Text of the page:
The obvious place to start is with this Saturday night menu, with invariably comes from during the election campaign, which doesn’t narrow it down much, we appreciate. More election news here, albeit in appalling quality. So it’s onto Pops, then, and this oddity, which is a very brief clip from that bizarre episode with the scene shifters’ strike, hence the multiple guitars. Watch it quick, though, the last version got taken down after a week. After the strike and the long hiatus, Pops returned in August like this and the following week relocated to the TV Theatre as part of a week of Osmond-themed programming, hence this rather odd-looking affair, and here’s Christmas Day, which like many of the seventies Christmas shows doesn’t have an audience. Dunno why, it looks bloody awful.
16.30 Blue Peter
Jason Durello, another current pop star we’ve never heard of, turned up here last week and Joel presented an intriguing feature which talked him through how busy he was on his flying visit to London, discussing how he also appeared on This Morning and The Xtra Factor, although they didn’t make reference to the picture of Konnie they used to illustrate that. Even we’ve heard of JLS, though, and they turned up to demonstrate how to make a snood, as seen on every player in the Premier League, and if you’d like more information on that make, Caron Keating does it in Book 23. Now all we’re waiting for is those comic strip belts Lesley made to come back in fashion.
21.00 Turn Back Time
This series seems to have been running for months, although it does tend to merge into all the other similar shows we’ve had recently. Nevertheless we’re alighting on it again as they’ve finally reached the Cream Era (new definition, again) as it’s the sixties, which means the arrival of self-service and – gasp! – the supermarket.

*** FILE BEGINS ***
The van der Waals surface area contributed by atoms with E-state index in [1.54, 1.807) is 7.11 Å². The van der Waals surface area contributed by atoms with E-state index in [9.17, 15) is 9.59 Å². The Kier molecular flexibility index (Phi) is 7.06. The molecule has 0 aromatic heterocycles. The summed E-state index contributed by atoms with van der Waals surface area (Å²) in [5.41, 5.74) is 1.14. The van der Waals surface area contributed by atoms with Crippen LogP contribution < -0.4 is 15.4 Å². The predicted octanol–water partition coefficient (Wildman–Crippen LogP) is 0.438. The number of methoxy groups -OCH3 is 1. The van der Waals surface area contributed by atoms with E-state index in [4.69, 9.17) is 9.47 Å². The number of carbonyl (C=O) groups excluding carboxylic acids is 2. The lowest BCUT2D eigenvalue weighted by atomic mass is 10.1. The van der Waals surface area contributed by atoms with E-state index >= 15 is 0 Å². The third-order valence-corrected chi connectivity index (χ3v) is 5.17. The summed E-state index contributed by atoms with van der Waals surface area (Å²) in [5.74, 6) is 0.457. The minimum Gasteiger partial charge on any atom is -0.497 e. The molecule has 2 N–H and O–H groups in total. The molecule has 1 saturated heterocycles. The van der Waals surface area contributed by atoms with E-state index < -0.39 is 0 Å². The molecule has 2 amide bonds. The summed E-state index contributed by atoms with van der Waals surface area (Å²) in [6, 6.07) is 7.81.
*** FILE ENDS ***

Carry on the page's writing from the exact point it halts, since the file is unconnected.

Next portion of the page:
BBC Radio 4
13.30 Stevie’s Wonder Men
Specifically, two blokes called Malcolm and Bob who invented a synthesiser in the early seventies and made a record with it that didn’t sell any copies but Stevie Wonder thought it was brilliant, so got them in to help make all his brilliant imperial phase albums like Innervisions which contain some of the greatest songs ever recorded, all backed by the so-called Tonto. A rubbish name, but it sounded ace, as Stuart Maconie will demonstrate.
23.20 The RTS Huw Wheldon Lecture
Whenever we bill this we always ponder exactly what the Royal Television Society does, as while it certainly sounds a brilliant thing to join, and their awards always seem to pick the right winners, whenever they actually appear on the telly with their one show a year, it’s normally a load of moaning about how rubbish telly is these days. This year it’s being delivered by Brian Cox who’s going to talk about science on the telly, and we reckon Brian would be perfect for a new pop-science show in the manner of James Burke where things explode in front of a studio audience, which is a genre we used to have loads of on telly – not just the Burke Special, but also the likes of Don’t Ask Me, Bodymatters and obviously the work of Johnny Ball – and we don’t have any at all, and that’s a real shame.
14.45 The 2018 World Cup Bid
We’d love to see the World Cup come to England, it’s much bigger than the Olympics and we’d do a bloody good job of it, but if it involves sucking up to Sepp Blatter and Jack Warner, two of the most objectionable human beings on the planet, and the hideous FIFA, we might not be desperately broken-hearted if we don’t get it, especially as Milton Keynes are one of the planned venues and they can sod off (no slight on the good people of that town, of course, just that bellend Pete Winkleman and his horrible franchise). Anyway, here’s where we’ll find out, and of course if we lose it’s all the Beeb’s fault and not because of corruption or anything, obviously.